In the Life of a TFS Configuration Manager Part 2: Configuration Transforms in Non-Web Projects

It was great that Microsoft added support for configuration transforms in web projects in Visual Studio 2010, but what about non-web projects like console applications? Well, it can be accomplished but not without some careful editing of the project file. It is described in an MSDN blog called XDT (web.config) Transforms in non-web projects.

Add a new item to the project and choose the Application Configuration File template. Call it e.g. App.Prod.config.

Code your transform. Here is an example:

<?xml version="1.0"?>
    <!-- For more information on using web.config transformation visit –>
    <configuration xmlns:xdt="">
     <add key="ZipFilesStorage" value="\\INE-PIR-FSCL01\RGS\CountyCouncilAccessLogs" xdt:Transform="SetAttributes" xdt:Locator="Match(key)"/>

Do this for all configurations in your project.

I have stored the TransformFiles.targets file (linked from the blog mentioned above) in source control rather than in $(MSBuildExtensionsPath)\Custom (%ProgramFiles (x86)%\MSBuild\Custom). To make sure this file is downloaded when you get the project from source control, add the file as a link in the project.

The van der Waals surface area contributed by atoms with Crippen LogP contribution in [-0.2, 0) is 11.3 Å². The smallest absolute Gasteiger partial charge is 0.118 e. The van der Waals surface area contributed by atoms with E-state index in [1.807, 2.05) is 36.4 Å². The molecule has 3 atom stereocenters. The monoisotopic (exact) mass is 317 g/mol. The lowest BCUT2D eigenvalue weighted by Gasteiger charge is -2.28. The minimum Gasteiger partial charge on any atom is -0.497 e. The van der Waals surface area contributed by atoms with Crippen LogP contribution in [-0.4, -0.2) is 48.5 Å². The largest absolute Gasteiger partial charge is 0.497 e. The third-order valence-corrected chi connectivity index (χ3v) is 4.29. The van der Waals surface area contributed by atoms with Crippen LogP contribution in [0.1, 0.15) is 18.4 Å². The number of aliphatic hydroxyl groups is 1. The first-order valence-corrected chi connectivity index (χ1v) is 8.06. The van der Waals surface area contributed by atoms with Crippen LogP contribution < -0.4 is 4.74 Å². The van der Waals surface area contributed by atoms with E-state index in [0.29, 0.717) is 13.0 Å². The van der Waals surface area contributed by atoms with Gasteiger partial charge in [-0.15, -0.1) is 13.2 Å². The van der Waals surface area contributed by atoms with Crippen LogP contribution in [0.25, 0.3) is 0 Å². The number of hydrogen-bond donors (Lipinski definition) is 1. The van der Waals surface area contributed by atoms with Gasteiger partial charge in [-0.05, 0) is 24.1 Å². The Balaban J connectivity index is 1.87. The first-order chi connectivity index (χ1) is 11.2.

Edit your project file by right-clicking on the project and choosing Edit Project File.

Add an import of the transform target before the closing </Project> tag. Make sure the number of parent path symbols (..) reflects your folder structure.

  <Import Project="$(ProjectDir)..\..\TransformFiles.targets" />

Replace e.g.

    <None Include="App.AT.config" />
    <None Include="App.config">
    <None Include="App.Prod.config" />
    <None Include="App.ST.config" />

with e.g.

    <None Include="App.config">
     <None Include="App.Dev.config">
     <None Include="App.Prod.config">
     <None Include="App.AT.config">
     <None Include="App.ST.config">

This should transform your configuration file both when building using Visual Studio and MSBuild (Team Foundation Server). However, it will not work if you’re using Visual Studio Installer projects to create MSI packages for installation. The next part of this series will cover that.


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